PayPal views banks as partners, Chambers says. "Because we've made online transactions so easy and we let people fund payments with their bank accounts, we've helped banks come to e-commerce," she argues. The company even submitted recently a remote capture iPhone app to Apple for review that enables users to deposit checks into their PayPal accounts by submitting iPhone photos of them. Partner NetDeposit (Salt Lake City) created the remote capture technology.

PayPal also views the card networks as partners. "Credit cards are important to PayPal," Chambers acknowledges. "Like banks, we empower a lot of online credit card transactions."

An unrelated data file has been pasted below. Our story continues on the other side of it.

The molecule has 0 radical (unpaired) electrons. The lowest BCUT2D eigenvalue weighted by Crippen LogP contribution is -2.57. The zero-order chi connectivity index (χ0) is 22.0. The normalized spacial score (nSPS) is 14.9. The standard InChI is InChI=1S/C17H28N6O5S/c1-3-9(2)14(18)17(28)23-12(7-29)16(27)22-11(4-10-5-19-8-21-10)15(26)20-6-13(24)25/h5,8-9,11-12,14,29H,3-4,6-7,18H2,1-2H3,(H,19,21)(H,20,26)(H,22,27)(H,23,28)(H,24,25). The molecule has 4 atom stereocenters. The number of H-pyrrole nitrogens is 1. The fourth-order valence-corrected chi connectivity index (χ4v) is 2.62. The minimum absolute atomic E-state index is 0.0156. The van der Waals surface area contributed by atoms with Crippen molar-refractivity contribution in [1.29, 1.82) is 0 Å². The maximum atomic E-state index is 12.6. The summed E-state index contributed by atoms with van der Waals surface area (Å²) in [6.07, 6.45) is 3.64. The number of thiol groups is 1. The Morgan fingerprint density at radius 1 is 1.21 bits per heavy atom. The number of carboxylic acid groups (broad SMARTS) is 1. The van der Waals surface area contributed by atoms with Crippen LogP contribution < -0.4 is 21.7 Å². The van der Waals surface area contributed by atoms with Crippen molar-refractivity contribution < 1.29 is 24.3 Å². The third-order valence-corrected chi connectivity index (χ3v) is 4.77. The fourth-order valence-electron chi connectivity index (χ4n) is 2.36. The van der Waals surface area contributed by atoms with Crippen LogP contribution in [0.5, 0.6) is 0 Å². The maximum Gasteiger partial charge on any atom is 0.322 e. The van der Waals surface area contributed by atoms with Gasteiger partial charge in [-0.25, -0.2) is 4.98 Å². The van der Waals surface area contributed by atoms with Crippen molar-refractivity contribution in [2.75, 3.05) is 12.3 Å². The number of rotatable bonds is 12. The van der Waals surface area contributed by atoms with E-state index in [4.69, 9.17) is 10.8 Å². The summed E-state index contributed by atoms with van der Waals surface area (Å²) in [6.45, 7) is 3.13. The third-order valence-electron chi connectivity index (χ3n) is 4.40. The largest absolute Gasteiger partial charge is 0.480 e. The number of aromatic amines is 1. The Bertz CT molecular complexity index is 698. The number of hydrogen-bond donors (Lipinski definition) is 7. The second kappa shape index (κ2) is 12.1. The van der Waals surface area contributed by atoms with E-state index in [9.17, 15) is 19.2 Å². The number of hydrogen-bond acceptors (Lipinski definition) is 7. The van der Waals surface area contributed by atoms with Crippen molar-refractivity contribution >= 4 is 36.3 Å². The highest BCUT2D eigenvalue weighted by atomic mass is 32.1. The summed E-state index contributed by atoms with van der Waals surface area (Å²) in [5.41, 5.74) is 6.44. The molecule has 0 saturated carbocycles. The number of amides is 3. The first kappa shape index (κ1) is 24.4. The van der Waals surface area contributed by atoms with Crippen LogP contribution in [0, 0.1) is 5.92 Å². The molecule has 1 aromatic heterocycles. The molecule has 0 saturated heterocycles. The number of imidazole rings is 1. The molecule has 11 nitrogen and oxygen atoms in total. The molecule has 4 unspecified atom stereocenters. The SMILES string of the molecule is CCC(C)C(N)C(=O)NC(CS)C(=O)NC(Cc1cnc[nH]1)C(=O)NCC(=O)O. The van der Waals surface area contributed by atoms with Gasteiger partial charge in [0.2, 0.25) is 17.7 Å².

But Chambers contends that the traditional credit card paradigm doesn't work well on mobile devices. "If you try to enter a credit card number, security code, and name and address on a mobile phone, it's incredibly painful," she says. "And people are also concerned about security -- where that information is going."

PayPal, Chambers explains, requires only a user name, password and PIN to send a payment, and it offers buyer protection -- if online or mobile shoppers don't receive any of the items they purchased, or if they receive items that are significantly different than described by the merchant, PayPal will reimburse them.